The writer’s purpose in writing the book was to encourage his readers to persevere in the faith and to be wary of leaving it, even a little bit – even to “drift”.  But the sad truth is that we do “drift.”  That’s why God doesn’t leave us on our own.  We have One who can intervene for us, One who can help us in our daily walk with God.  We have a great High Priest who has passed through the heavens, Jesus the Son of God, 4:14.

In ch. 5, the writer tells us a little more about the High Priest.
1.  Office of the High Priest in general, v, 1-3.
a. Godward, v. 1:  to offer gifts and sacrifices for sins.
The Jew to whom Hebrews was written had long experience with the Mosaic system.  There was no way he could come directly into the presence of God, but had to go through a mediator, through the priests and sacrifices.  He had learned, or at least should have learned, that, apart from those sacrifices he was forever shut out from the presence of God because of sin.
I remember talking with a lady who was upset with all the references to “blood” in Christianity.  There are many like her.  But God didn’t institute the sacrificial system because He was just interested in blood.  No, no.  The sacrifices were meant to show that forgiveness of sin could only come through the sacrifice of an innocent substitute.  Every time an Israelite brought a sacrifice to the Tabernacle, he put his hand on the head of the animal.  This was a confession that he deserved to die, but that he could live only because a substitute had died in his place.
b. Manward, v. 2:  to have compassion on those who are ignorant and going astray.  The priesthood was no place for pride, for “looking down” on those whom the priests were supposed to serve.  They needed sacrifices just like the “ordinary” Israelite, as the writer points out in the next verse.  But even they were restricted in their “access” to God, that is, in being able to go into the holy of holies, where God resided symbolically in the Ark of the Covenant and the mercy seat.  Only one man had that privilege, and that only one time a year – and not without sacrifice.  It was a death penalty sin for anyone else ever to enter that place, or even for the High Priest, if he entered it on any other day.  In fact, it’s said that they would tie a rope around the High Priest when he went in on the Day of Atonement, in case something happened and he died while in there.  Nobody else could enter, so the rope was there in order for them to be able to pull him out.  I don’t know that this ever happened, but it shows the solemnity with which they viewed all this.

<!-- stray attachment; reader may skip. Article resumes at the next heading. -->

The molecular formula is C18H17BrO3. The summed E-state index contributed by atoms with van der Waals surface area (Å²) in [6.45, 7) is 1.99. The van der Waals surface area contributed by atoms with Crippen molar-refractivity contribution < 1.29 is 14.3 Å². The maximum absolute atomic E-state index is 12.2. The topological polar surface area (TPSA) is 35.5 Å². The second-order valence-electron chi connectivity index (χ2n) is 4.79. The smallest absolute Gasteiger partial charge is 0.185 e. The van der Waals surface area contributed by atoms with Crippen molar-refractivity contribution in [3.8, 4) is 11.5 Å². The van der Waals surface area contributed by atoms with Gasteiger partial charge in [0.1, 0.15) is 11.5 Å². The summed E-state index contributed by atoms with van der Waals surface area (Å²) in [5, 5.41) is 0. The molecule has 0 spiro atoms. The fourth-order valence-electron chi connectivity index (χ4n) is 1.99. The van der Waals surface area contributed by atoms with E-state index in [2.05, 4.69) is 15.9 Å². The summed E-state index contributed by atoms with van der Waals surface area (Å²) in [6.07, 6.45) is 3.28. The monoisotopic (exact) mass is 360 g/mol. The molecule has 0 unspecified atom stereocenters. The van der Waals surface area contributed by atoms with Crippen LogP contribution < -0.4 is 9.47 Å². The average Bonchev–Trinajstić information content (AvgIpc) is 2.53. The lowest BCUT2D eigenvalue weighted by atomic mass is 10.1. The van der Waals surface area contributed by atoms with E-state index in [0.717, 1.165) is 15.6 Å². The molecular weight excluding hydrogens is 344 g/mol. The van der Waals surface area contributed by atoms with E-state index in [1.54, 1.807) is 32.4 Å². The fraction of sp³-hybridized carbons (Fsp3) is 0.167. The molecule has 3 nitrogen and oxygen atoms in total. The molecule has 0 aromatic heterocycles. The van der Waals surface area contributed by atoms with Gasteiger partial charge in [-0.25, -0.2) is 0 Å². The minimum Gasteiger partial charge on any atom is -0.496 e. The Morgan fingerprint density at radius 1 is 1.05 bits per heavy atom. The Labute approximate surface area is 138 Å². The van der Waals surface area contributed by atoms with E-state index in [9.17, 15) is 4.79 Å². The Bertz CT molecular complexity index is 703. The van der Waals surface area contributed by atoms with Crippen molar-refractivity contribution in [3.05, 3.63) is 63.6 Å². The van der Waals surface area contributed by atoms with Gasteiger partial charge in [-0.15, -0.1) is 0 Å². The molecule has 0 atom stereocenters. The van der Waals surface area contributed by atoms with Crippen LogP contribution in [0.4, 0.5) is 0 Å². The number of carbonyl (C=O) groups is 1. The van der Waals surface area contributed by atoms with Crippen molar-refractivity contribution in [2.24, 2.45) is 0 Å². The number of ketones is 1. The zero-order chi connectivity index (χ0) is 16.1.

I know we don’t live under those rules, but I do wish that some of that solemnity would enter into our own “worship” of God.  It would take care of some of the current froth and frivolity in it.
c. Inward, v. 3:  he himself is subject to weakness.
This last is key to understanding the contrast later drawn by the author between Christ and Aaron.  There were to be no “personalities” in the priesthood.  Even though the priests had a high calling, a special calling, in and of themselves they were no different from the “laity,” a distinction, by the way – “clergy” and “laity” – unknown in Scripture.

In our next post, Lord willing, we’ll look at what the writer says about the priesthood of the Lord Jesus.